New Office highlighted in Speaker Mark-Viverito’s State of the City Address, is part of Council platform to make New York City a more just place for all New Yorkers
City Hall – Today the Council will vote on legislation creating a city Office of Civil Justice. The Council will also vote on legislation requiring transparency in relation to health services in city jails. Additionally, the Council will vote on a package of bills aimed at making New York City’s truck routes safe for pedestrians, cyclists and motorists. Finally, the Council will vote on legislation requiring increased transparency from the Department of Education regarding student demographic data.
Office of Civil Justice
Each year, hundreds of thousands of New Yorkers who cannot afford legal counsel are forced to take on their legal battles by themselves. Without access to an attorney, these individuals and families are at a disadvantage when fighting to avoid eviction, deal with debt collectors, or receive government benefits they are entitled to. Seniors, domestic violence survivors and people with disabilities often face civil legal difficulties without legal counsel.
Introduction 736-A, sponsored by Council Speaker Melissa Mark-Viverito and Council Member Mark Levine, requires the creation of an Office of Civil Justice, headed by a Civil Justice Coordinator. This office will advise the Mayor on implementing and coordinating the provision of civil legal services among agencies, as well as review budget requests and make recommendations. The Civil Justice Coordinator will be responsible for assessing the ability and capacity of civil legal provider programs, pro-bono programs, and law school programs, in order to determine how many low-income New York City residents are actually being served and how many have unmet needs for civil legal services. Additionally, the Coordinator will evaluate and recommend mechanisms for providing free and low-cost civil legal services during and after emergencies. Finally, the Coordinator will be required to identify areas and populations of the City that have the most unmet needs.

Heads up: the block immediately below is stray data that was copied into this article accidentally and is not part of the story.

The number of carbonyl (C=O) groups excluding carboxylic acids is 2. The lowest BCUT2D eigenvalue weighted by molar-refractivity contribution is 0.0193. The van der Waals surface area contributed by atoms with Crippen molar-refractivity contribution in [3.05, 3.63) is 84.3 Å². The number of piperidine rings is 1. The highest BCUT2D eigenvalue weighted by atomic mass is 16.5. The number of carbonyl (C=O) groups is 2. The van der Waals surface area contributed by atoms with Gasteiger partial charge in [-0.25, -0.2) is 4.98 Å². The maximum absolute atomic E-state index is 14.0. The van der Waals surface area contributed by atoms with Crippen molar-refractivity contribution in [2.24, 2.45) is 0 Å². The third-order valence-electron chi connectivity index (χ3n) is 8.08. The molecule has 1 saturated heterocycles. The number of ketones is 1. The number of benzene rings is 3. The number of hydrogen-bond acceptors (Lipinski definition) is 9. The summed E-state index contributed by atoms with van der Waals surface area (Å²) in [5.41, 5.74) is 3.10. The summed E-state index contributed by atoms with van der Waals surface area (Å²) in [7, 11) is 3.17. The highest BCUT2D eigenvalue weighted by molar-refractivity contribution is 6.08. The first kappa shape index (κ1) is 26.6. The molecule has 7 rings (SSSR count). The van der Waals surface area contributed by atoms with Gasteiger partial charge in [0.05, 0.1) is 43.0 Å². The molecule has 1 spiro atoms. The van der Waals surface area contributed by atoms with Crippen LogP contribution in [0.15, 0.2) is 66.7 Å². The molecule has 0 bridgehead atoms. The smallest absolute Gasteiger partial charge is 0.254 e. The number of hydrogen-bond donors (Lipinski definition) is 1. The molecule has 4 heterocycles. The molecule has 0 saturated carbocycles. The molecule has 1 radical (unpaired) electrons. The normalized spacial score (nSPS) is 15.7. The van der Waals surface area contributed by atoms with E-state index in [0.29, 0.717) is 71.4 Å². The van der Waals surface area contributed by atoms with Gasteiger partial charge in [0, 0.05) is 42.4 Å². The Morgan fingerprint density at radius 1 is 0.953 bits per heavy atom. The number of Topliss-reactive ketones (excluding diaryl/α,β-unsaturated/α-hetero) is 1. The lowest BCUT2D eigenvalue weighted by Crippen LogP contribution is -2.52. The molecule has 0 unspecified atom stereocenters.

This bill will go into effect immediately
“All across our city, there are New Yorkers struggling with the court system who find themselves in desperate need of legal counsel they simply can’t afford,” said Council Speaker Melissa Mark-Viverito. “These individuals are left to fend for themselves as they face uphill legal battles to protect their homes, their families, and their financial security. That’s why we’re going to create an office dedicated to working to ensure that all low-income New Yorkers have access to legal representation.”
“For decades, defendants in criminal courts have had a right to an attorney, regardless of whether they could afford to pay. However, in civil courts, where people face life altering judgments, ranging from eviction, to deportation, to child custody verdicts, low-income New Yorkers are left to fend for themselves when they lack the resources for an attorney. This has created a profoundly uneven playing field for tenants, immigrants and New Yorkers struggling to make ends meet that falls short of any reasonable standard of justice. By passing this legislation, the City Council is leveling the playing field in civil court proceedings. We have long had a criminal justice coordinator and this bill will create a similar office for civil court actions that maps out a five year strategy to meet the legal needs of low-income tenants in housing court,” said Council Member Mark Levine.